Tucked in amongst the spiky saw palmettos beneath a canopy of spindly slash pines, I erect the tent on a patch of golden grass and unload my gear. A handful of other hikers arrive and pitch nearby. I grab my new trail buddy, Boxcar (that’s his trail name), and we trundle over the sawgrass prairie to the dome of cypress trees a few hundred feet west.
Twenty feet across, the limestone sinkhole, also known as a “gator hole,” thankfully holds water. Dark and stagnant, it is liquid nonetheless, and we’re relieved to find it. Easing to the squishy edge, my friend squats and dips his hydration bag in the water. I stand guard over his shoulder, observing keenly for, yes, you guessed it, alligators.
As Boxcar scoops and I scope, the words from the Florida Trail Guide swirl through my head: “Avoid collecting or filtering water on the edge of a body of water between dusk and dawn, when an alligator could mistake your bent-over body or kneeling form for a deer.”
It has been a dry winter in South Florida, forcing alligators and other wildlife to seek out sinkholes like this one. Dying an awful death in the jaws of Alligator mississippiensi in a swampy wilderness over a couple liters of water isn’t part of my plan, but with each of us standing sentry, as we dutifully would over the course of the 700 miles we’d end up hiking together, we finish and retreat to camp in the twilight of this first day on the trail, survivors.
The Florida Trail is one of eleven long footpaths in the US designated by Congress under the National Trails Systems Act as “national scenic trails,” and beginning with the Appalachian Trail and the Pacific Crest Trail in 1968, the law launched a concerted effort to preserve and protect special natural places and promote their enjoyment and appreciation. The Florida Trail was honored with this distinction in 1983, becoming part of what today amounts to some 19,000 miles of non-motorized recreational trail miles that have been authorized.
Owing to its subtropical and tropical climate zones, the Florida Trail is the only long-distance trail in the US that’s suitable for hiking in wintertime, when it’s sunny, dry and cool and there’s no real need for thick layers of down and fleece. And that makes it an obvious draw for hikers from far and wide looking to log some long mild-weather miles between October and April, the prime time for hiking Florida.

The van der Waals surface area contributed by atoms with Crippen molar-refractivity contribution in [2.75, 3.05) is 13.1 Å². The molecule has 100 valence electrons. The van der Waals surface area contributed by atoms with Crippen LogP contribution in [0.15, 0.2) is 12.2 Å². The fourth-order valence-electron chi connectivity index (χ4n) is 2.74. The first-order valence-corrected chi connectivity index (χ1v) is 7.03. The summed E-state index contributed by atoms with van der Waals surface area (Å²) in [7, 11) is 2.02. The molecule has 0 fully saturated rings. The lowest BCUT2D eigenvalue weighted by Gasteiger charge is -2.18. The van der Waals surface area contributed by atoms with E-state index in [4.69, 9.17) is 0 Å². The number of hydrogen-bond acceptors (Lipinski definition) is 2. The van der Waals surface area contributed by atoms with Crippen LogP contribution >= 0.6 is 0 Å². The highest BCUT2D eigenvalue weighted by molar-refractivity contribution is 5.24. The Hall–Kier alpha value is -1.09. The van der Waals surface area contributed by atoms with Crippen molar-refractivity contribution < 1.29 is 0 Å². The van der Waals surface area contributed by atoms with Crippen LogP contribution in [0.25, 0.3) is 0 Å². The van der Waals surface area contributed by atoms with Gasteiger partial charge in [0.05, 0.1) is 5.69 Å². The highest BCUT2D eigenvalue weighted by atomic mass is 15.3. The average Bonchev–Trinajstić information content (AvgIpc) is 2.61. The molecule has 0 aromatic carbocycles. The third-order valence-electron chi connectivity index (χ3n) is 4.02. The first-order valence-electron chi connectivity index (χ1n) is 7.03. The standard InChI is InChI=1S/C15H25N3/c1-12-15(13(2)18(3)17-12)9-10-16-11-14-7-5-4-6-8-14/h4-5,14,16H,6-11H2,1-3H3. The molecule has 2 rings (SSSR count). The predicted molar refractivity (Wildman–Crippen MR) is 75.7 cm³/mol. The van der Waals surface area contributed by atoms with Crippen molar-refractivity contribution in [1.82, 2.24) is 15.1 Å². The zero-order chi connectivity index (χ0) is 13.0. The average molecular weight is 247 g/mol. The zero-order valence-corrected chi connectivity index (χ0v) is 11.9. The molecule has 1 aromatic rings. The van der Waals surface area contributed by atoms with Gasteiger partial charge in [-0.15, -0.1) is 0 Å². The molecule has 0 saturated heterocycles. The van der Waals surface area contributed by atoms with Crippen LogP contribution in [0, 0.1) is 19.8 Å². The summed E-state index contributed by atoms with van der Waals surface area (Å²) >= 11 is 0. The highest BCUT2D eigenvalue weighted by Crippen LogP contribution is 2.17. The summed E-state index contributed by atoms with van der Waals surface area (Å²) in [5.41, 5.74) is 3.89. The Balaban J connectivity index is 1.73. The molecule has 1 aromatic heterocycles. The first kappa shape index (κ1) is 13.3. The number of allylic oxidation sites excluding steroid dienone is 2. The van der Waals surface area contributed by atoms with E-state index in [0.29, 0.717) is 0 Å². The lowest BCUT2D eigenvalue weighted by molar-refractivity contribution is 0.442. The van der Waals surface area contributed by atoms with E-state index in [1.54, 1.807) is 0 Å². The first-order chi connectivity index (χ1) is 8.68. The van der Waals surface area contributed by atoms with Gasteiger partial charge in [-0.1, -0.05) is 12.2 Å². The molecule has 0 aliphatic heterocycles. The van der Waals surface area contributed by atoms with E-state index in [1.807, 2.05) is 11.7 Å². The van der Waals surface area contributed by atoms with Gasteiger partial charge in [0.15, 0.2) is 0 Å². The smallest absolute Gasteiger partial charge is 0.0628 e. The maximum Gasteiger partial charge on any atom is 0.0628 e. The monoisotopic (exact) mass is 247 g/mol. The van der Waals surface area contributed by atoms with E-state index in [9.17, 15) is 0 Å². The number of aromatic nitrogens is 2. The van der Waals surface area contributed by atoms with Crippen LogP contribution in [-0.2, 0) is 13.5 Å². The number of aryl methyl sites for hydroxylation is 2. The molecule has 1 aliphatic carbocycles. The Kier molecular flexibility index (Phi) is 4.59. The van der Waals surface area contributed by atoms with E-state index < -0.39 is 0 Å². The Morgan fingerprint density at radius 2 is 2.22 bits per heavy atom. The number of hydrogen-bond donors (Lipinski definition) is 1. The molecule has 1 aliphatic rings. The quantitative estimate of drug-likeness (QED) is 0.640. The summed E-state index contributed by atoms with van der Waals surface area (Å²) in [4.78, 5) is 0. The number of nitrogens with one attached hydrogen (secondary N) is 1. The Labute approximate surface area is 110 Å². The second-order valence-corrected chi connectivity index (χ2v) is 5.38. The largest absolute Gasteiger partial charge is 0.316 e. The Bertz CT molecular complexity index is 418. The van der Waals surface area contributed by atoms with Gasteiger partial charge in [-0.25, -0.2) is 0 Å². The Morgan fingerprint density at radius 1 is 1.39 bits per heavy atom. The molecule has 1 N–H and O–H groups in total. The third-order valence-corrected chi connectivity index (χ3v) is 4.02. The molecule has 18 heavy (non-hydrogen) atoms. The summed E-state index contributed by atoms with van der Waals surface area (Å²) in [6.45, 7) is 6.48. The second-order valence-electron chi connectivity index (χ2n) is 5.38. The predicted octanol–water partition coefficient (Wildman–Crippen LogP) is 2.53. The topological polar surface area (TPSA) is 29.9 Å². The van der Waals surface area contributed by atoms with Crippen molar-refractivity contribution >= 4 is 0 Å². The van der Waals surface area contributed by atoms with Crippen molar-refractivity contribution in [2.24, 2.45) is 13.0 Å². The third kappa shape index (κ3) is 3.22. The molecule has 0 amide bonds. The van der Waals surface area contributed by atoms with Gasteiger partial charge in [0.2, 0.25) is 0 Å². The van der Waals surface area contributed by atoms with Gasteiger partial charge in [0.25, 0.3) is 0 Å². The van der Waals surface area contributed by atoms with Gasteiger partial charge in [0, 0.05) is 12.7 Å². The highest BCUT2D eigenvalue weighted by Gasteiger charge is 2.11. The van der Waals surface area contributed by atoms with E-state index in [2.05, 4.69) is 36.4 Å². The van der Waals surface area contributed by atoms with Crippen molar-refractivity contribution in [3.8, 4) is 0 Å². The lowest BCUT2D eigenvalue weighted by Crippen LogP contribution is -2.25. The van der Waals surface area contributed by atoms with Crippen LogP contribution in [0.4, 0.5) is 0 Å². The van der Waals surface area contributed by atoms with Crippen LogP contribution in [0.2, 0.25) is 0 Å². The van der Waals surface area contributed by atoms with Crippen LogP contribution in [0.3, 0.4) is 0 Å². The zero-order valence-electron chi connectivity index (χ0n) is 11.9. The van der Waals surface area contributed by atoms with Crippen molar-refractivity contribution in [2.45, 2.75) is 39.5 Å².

Starting from the edge of the Everglades, the Florida Trail strikes northbound through the rural interior heart of Florida, avoiding the populous coastlines. There are big loops around Lake Okeechobee and the Orlando metropolitan area, and an alternate finish leading to the Alabama border, plus several other side trails. Altogether, the Florida Trail system includes 1,400 miles of hiking possibilities. A thru-hiker will cover 1,100 miles end-to-end on the journey from Big Cypress to the northern terminus at Fort Pickens on Pensacola Bay.
For me personally, Florida never held much appeal. I visited Orlando once and did the theme park thing, and returned again for a bit of carousing in Key West. Other than that, though, forget about it. The state was too flat, too hot and humid and there were too many people. And then, quite by accident, I discovered Florida’s wealth of hiking trails, bounty of public lands and astounding ecological diversity.
It was early March 2015 on my way south from Maine to begin a second AT thru-hike when my wife and I overshot Georgia and didn’t stop until we reached the Florida Panhandle. Before tackling the rigors of the AT, I needed a good dose of sunshine, which we found in abundance during a week of camping and hiking at Gulf Islands National Seashore and Apalachicola National Forest, each of which contains chunks of the Florida Trail.
The brilliant white sand beaches, the deep woods of pines and oaks and palms, the dark and swampy thickets and the savannahs of long grass and saw palmetto, all of these wild landscapes were so unfamiliar to my experience that I completely fell for Florida, and knew full well that I’d have to come back for more. I mean, c’mon, with alligators, venomous snakes, panthers and bears and wild hogs, skeeters galore, poison ivy and oak and sumac and the even nastier poisonwood, what could possibly go wrong?
At sunrise on the third morning, I stepped away from Oak Hill, a damp clump of oaks just inches above the surrounding swamplands, and waded into the water, knee deep at first, then thigh high and finally, a mile or so ahead, up to my waist in the infamous “Black Lagoon.” Snakes were front and center on my mind, and it wasn’t long before I stepped over one cottonmouth and then another, each curled around the tree roots I crawled over. I never saw either one, but rather was alerted by hikers immediately behind me. Yikes.